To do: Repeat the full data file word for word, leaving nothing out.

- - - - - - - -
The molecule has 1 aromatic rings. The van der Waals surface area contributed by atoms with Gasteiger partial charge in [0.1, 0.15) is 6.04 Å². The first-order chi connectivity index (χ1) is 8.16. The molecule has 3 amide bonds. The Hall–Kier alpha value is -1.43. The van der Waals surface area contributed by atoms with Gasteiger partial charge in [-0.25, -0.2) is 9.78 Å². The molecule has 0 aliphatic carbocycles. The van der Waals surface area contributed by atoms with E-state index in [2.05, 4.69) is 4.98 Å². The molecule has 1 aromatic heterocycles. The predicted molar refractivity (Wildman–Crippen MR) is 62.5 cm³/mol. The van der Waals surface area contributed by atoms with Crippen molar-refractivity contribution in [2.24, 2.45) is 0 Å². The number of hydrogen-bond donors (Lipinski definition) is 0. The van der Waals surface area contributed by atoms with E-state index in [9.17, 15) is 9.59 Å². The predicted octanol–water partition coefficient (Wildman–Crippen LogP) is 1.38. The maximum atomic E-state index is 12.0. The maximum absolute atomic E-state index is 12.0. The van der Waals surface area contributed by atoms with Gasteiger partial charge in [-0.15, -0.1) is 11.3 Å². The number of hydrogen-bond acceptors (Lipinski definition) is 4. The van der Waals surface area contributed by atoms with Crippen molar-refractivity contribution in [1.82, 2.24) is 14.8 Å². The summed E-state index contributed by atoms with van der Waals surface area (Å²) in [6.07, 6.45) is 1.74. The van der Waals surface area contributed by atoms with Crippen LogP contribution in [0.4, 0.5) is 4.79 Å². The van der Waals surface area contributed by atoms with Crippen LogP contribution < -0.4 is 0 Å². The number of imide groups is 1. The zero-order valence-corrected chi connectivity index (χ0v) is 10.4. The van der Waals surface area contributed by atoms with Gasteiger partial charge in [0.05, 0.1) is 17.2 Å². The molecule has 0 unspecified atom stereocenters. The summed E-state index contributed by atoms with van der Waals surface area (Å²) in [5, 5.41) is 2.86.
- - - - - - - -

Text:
The molecule has 1 aromatic rings. The van der Waals surface area contributed by atoms with Gasteiger partial charge in [0.1, 0.15) is 6.04 Å². The first-order chi connectivity index (χ1) is 8.16. The molecule has 3 amide bonds. The Hall–Kier alpha value is -1.43. The van der Waals surface area contributed by atoms with Gasteiger partial charge in [-0.25, -0.2) is 9.78 Å². The molecule has 0 aliphatic carbocycles. The van der Waals surface area contributed by atoms with E-state index in [2.05, 4.69) is 4.98 Å². The molecule has 1 aromatic heterocycles. The predicted molar refractivity (Wildman–Crippen MR) is 62.5 cm³/mol. The van der Waals surface area contributed by atoms with Crippen molar-refractivity contribution in [2.24, 2.45) is 0 Å². The number of hydrogen-bond donors (Lipinski definition) is 0. The van der Waals surface area contributed by atoms with E-state index in [9.17, 15) is 9.59 Å². The predicted octanol–water partition coefficient (Wildman–Crippen LogP) is 1.38. The maximum atomic E-state index is 12.0. The maximum absolute atomic E-state index is 12.0. The van der Waals surface area contributed by atoms with Gasteiger partial charge in [-0.15, -0.1) is 11.3 Å². The number of hydrogen-bond acceptors (Lipinski definition) is 4. The van der Waals surface area contributed by atoms with Crippen molar-refractivity contribution in [1.82, 2.24) is 14.8 Å². The summed E-state index contributed by atoms with van der Waals surface area (Å²) in [6.07, 6.45) is 1.74. The van der Waals surface area contributed by atoms with Crippen LogP contribution in [0.4, 0.5) is 4.79 Å². The van der Waals surface area contributed by atoms with Crippen LogP contribution < -0.4 is 0 Å². The number of imide groups is 1. The zero-order valence-corrected chi connectivity index (χ0v) is 10.4. The van der Waals surface area contributed by atoms with Gasteiger partial charge in [0.05, 0.1) is 17.2 Å². The molecule has 0 unspecified atom stereocenters. The summed E-state index contributed by atoms with van der Waals surface area (Å²) in [5, 5.41) is 2.86.